Private browsers like Tor Browser, Brave Browser, Avast Secure Browser, DuckDuckGo Privacy Browser, and Mozilla Firefox don’t collect or share your search history. Also, they block ad trackers on the websites you visit.
In addition to Google Chrome, there are alternatives to some other Google services, such as YouTube and Gmail. You can also have a try on BitChute, Odysee, PeerTube and many more YouTube alternatives. Many of the Gmail alternatives are even encrypted emails, for example, the ProtonMail, Tutanota, Zoho Mail, etc.
5. Use a virtual private network.
A VPN gives you more online privacy and anonymity by creating a private network from a public internet connection. VPNs hide your IP address so that you can browse the internet anonymously. Using a VPN is especially important when you are connecting to an unassured public Wi-Fi in a coffee shop, library, airport, etc.
PandaVPN is a nice choice that is headquartered in the Republic of Seychelles, a privacy-friendly country where the government requires no mandatory checking of user data. What’s more, it doesn’t keep logs. This means PandaVPN can’t be tracked by the government.
6. Be careful with phishing.
Hackers usually compromise your online privacy like username, password, or financial information through phishing attempts. Phishing can happen via email, SMS message, or phone call. They might do this by sending fake emails that appear to be from banks or credit card providers.
For example, these emails might ask you to click on a link and verify your account to keep it from being frozen or closed. Be aware of these scams. Scammers might send you a spoofed webpage that looks like the homepage of a bank or other financial institution to lure you to enter your login credentials. Once you do that, your account information will be sent to the scammers behind the phishing trap.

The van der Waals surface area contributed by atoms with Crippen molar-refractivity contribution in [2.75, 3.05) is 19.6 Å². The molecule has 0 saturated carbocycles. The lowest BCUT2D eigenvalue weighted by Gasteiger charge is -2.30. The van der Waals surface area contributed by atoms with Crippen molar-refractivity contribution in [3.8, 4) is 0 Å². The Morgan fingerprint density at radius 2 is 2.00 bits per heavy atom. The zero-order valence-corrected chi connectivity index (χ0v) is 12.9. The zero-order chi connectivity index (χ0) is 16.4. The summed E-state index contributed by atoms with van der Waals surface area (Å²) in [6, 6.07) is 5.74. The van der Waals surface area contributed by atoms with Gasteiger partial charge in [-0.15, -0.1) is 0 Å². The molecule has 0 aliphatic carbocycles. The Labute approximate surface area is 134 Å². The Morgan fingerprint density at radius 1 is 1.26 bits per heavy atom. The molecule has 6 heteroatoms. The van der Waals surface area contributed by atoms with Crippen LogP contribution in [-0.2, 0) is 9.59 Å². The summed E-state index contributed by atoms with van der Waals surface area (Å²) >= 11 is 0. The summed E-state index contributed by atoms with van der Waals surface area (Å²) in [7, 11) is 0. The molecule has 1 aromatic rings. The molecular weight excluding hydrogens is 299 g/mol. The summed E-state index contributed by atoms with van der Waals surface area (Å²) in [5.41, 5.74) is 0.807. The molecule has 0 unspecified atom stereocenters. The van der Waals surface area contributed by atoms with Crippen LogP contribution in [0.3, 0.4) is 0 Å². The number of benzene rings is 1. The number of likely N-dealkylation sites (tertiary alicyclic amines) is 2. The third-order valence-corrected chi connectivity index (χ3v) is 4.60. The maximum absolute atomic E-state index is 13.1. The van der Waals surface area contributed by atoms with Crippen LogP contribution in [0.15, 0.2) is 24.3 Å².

To prevent this, check the destination URL carefully before you click on any suspicious links. If it doesn’t match the financial website that you normally use, don’t click.
7. Install antivirus software and keep it updated.
Antivirus software can keep hackers from remotely taking over your devices to access your personal and financial information and track your location. Install antiviruses onto all of your devices and keep them updated. A regular update proves to be a strong defense against the latest malware, spyware, and other viruses.
8. Secure your mobile devices, too.
You might spend more time browsing the web, answering emails, and watching videos on your smartphones than on laptops. So, don’t forget to put as much effort into protecting your internet privacy on your phones and tablets as on your computers.
Set a passcode to lock your phone. This adds an extra layer of online privacy protection if your phone is lost or stolen. Make sure your passcode is complex. Again, stop using your birth date, house number, or any other easy-to-guess codes as your password.
Always download apps from legitimate sources, especially when you are downloading games. Gaming apps could be embedded with dangerous viruses. Plus, don’t ignore regular software updates. Software updates usually contain bug fixes and important protections against the latest viruses.
All in all, to improve your internet privacy, you should develop good online habits. For example, think twice before you post any privacy online. From now on, try to browse the web in private mode or switch to more reliable private browsers or encrypted emails. For better security of privacy, you can also use a VPN and antivirus protection.